Vikings and Gary Vee’s Version1 to Deliver the Regional Vision of Call of Duty League

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Version1 esports, Minnesota Røkkr’s parent company of the Call of Duty League, will host the upcoming regular season CDL competitions in Minneapolis. Typically, personal matches are reserved for CDL Majors – five major tournaments spread over the season. The Minnesota Røkkr Home Series is the first time a CDL team has personally hosted regular-season games.

During the two events, the Røkkr will face two opponents per day in front of 1,000 fans.

Brett Diamond, chief operating officer at Version1, confirmed in an interview with GamesBeat that Activision Blizzard’s esports division has made minor changes to the CDL’s schedule to accommodate the event.

Regional focus of version1

Version1 esports is a relatively new organization. Founded in 2019, the team is majority owned by the Wilf family, owners of the NFL’s Minnesota Vikings, and a minority of entrepreneur and investor Gary Vaynerchuk. The Minnesota Røkkr was a founding member of the Call of Duty League and the debut of Version1.

At the end of January 2020, Version1 hosted the opening weekend of the CDL. During this event, the team was able to execute the intended business plan. After all, both the Overwatch League and the CDL were pitched as regionalized esports leagues modeled after traditional sports. Version1’s plans focused on building that local fan base with the Minnesota Røkkr while using the Version1 brand to go global.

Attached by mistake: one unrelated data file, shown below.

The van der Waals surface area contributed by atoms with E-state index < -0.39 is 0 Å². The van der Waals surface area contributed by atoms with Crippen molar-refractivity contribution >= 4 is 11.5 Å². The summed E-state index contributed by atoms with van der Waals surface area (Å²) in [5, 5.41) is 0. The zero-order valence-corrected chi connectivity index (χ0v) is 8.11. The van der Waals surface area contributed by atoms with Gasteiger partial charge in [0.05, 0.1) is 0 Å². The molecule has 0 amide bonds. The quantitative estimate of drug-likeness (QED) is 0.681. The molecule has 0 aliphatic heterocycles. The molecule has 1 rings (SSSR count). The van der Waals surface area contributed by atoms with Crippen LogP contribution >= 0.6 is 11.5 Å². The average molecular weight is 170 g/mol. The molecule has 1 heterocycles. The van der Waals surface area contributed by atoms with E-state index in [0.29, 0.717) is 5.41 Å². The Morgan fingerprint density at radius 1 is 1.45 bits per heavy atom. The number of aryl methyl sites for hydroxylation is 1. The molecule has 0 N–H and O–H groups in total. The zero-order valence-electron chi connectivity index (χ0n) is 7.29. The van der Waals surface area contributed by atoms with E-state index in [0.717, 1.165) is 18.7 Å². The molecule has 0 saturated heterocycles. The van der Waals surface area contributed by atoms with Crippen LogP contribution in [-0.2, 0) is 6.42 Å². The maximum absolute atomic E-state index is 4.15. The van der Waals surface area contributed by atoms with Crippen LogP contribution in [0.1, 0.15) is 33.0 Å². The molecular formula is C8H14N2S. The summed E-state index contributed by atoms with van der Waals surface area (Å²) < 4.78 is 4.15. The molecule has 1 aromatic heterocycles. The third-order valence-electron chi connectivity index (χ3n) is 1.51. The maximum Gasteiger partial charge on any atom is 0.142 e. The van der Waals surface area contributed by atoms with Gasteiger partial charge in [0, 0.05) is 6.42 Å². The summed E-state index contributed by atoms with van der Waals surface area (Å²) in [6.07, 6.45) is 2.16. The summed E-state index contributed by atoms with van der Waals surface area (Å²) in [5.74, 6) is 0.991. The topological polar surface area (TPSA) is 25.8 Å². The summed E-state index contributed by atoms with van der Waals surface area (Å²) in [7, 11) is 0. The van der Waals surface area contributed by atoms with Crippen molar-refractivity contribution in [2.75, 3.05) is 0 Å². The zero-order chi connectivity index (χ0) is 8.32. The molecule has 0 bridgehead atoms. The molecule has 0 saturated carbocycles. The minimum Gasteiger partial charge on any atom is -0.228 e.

In addition to hosting professional competitions, the Version1 team has put time and effort into the fan experience. The event hosted an open tournament in which participants could participate. Overall, most fans agreed that the event itself was a success. Version1 is convinced that they could have sold twice as many tickets as they did.

And then COVID hit, forcing Version1 to pause its event plans. But now that has changed. This spring, the team hosted its second Call of Duty Major. Likewise, the event was a huge success for Version1 and fans alike. The 2,000 available tickets were sold out.

But for 2023, Version1 plans to further repeat its event business. Hosting CDL majors will be central to the success of both the league and its teams, but they are not something the teams can rely on. The 2022-2023 CDL Season five majors will have only 12 teams as potential hosts in the league. In addition, large events on this scale become heavy and expensive for teams to host.

“The Call of Duty League Majors are not always available or feasible to host on an annual basis. For us, majors are probably every two or three years. In the meantime, we wanted to find a sustainable format for live events that we can organize every year, several times a year,” said Diamond. “We think the local fans mainly want to see their home team. That’s really the origin of this concept. It’s something that nobody has tried on this scale before in North American esports.”

go local

Version1 sees smaller, more frequent live events as a community building tool.

In addition to organizing tournaments, the team has managed to bring fans together for viewing parties. The company partners with Bud Light’s Cool off in Europe for watching parties next to a local bars. The company even organized a concert. For the Rocket League World Championship in August 2022, Version1 hosted a daily March to the Match to build hype.

More teams shifting to independently hosted esports events:

  • Complexity, owned by GameSquare, leverages streaming talent like Tim”TimTheTatmanBetar brings fans to the company’s GameStop Performance Center in Dallas